Block on Trump's Asylum Ban Upheld by Supreme Court
Every U.S. citizen over the age of 18, except for some convicted felons, has the right to vote. Complaints about voter registration groups driving other people to the polls or helping large groups of people complete the voter registration process ring hollow.
Unfortunately, some still wish to make participation in the democratic process as difficult as possible. That is the case right now in Tennessee, where activists are attempting to strike down a new law cracking down on groups that help to register voters. A federal judge ruled this week that two lawsuits against the law can move forward.
Passed this year, the law imposes steep fines on voter registration groups for submitting 100 or more incomplete voter registration forms. That includes forms that are missing a name, address, birthday, or signature. The new law also bans out-of-state poll watchers from monitoring elections in Tennessee.
Most ominously, however, voter registration groups can face Class A misdemeanors for paying employees based on quotas of new voter registrations, enrolling 100 or more new voters without completing state training, or registering 100 or more voters and not shipping forms by the deadline or within 10 days of a registration drive.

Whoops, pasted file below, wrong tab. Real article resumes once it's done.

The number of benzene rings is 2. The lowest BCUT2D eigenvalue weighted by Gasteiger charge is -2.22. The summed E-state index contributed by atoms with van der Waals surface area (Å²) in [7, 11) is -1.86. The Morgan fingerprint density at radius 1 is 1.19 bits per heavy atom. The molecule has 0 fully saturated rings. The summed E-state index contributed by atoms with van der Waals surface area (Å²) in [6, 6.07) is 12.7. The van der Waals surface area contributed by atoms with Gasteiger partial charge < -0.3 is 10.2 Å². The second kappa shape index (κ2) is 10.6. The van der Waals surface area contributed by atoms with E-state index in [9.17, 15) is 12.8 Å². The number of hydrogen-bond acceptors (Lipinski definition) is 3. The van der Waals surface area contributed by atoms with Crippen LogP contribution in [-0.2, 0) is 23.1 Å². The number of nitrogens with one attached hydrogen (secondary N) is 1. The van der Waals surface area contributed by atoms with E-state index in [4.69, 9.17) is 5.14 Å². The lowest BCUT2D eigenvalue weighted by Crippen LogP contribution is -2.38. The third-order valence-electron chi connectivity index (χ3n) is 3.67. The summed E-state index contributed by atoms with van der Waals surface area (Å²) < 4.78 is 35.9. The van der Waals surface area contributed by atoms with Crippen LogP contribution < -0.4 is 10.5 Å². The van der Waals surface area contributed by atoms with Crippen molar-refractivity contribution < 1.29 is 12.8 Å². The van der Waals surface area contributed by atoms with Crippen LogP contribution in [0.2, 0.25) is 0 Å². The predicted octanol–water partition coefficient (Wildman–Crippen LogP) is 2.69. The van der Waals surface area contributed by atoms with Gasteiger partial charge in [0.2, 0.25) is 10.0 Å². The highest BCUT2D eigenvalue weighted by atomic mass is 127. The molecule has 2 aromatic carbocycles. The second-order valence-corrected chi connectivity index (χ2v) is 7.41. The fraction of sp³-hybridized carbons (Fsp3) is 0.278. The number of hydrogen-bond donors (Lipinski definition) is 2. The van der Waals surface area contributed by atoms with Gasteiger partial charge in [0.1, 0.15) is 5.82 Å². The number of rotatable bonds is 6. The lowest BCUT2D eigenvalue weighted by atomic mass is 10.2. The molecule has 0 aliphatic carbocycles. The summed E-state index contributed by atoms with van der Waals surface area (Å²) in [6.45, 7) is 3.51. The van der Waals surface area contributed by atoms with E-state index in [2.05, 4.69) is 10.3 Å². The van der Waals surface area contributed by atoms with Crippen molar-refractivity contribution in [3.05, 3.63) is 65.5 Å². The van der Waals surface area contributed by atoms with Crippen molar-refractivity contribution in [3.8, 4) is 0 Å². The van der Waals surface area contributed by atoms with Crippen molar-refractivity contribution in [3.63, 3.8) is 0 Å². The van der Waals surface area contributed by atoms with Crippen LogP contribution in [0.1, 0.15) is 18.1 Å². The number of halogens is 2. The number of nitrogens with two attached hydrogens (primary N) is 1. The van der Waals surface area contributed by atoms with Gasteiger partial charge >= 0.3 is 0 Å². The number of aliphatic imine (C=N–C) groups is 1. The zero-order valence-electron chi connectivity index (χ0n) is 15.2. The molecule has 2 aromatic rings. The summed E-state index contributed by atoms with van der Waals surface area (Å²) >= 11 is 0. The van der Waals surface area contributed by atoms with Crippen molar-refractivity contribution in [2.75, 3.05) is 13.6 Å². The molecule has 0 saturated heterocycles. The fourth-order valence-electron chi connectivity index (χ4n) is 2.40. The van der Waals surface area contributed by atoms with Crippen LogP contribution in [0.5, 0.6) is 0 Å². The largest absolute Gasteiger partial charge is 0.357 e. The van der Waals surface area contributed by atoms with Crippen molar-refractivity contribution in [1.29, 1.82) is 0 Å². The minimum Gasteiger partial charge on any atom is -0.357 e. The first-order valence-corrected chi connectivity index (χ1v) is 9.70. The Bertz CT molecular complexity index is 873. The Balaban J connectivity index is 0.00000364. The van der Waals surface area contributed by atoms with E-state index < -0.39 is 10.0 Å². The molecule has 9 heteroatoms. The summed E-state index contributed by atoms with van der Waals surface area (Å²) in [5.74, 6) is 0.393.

That lawmakers would choose to punish voter registration groups with the most serious misdemeanor category in Tennessee seemed alarming to U.S. District Court Judge Aleta Trauger.
In denying the state’s motion to dismiss the lawsuit, Trauger wrote that the bill should’ve targeted actual people engaging in fraudulent voter registration, instead of punishing groups “with the most ambitious and inclusive voter registration efforts.”
Trauger noted that a group that turned in 10,000 forms with only 1% inaccurate would face much harsher penalties than a group that turned in 100 forms with 66% inaccurate. Trauger also focused on the deadlines for submissions, arguing that the tight deadlines would effectively force groups to turn in forms they knew contained errors to avoid criminal charges, which would then open them up to fines.
Tennessee Secretary of State Tre Hargett said the law was necessary after a voter drive near Memphis last year by the Tennessee Black Voter Project yielded thousands of errors, which created a burden on local officials.
Leaders with that group accuse government officials of punishing the group for successfully registering more than 90,000 voters before last year’s election.
And with election fraud already illegal, it’s hard to see why there is the need for this law, especially since Tennessee ranks 44th in the country in voter registration.